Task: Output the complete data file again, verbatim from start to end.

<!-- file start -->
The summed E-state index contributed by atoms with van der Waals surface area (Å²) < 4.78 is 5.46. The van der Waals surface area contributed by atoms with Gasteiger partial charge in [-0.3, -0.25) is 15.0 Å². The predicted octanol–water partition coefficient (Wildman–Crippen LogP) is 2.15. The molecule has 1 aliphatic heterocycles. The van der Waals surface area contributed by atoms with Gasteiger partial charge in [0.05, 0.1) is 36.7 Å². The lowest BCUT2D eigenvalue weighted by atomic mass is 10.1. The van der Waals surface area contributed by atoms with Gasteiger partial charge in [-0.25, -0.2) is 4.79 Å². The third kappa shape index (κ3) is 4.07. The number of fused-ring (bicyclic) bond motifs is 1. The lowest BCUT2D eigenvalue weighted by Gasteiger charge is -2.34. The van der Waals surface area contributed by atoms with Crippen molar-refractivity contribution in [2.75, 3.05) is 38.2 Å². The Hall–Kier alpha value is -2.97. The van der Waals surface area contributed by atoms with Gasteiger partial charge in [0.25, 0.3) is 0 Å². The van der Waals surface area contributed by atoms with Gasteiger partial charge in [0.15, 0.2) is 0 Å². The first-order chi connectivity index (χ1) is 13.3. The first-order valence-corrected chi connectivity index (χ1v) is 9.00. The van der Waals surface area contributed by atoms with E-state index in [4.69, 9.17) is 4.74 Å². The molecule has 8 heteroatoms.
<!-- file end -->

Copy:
The summed E-state index contributed by atoms with van der Waals surface area (Å²) < 4.78 is 5.46. The van der Waals surface area contributed by atoms with Gasteiger partial charge in [-0.3, -0.25) is 15.0 Å². The predicted octanol–water partition coefficient (Wildman–Crippen LogP) is 2.15. The molecule has 1 aliphatic heterocycles. The van der Waals surface area contributed by atoms with Gasteiger partial charge in [0.05, 0.1) is 36.7 Å². The lowest BCUT2D eigenvalue weighted by atomic mass is 10.1. The van der Waals surface area contributed by atoms with Gasteiger partial charge in [-0.25, -0.2) is 4.79 Å². The third kappa shape index (κ3) is 4.07. The number of fused-ring (bicyclic) bond motifs is 1. The lowest BCUT2D eigenvalue weighted by Gasteiger charge is -2.34. The van der Waals surface area contributed by atoms with Crippen molar-refractivity contribution in [2.75, 3.05) is 38.2 Å². The Hall–Kier alpha value is -2.97. The van der Waals surface area contributed by atoms with Gasteiger partial charge in [0.25, 0.3) is 0 Å². The van der Waals surface area contributed by atoms with Gasteiger partial charge in [0.15, 0.2) is 0 Å². The first-order chi connectivity index (χ1) is 13.3. The first-order valence-corrected chi connectivity index (χ1v) is 9.00. The van der Waals surface area contributed by atoms with E-state index in [4.69, 9.17) is 4.74 Å². The molecule has 8 heteroatoms.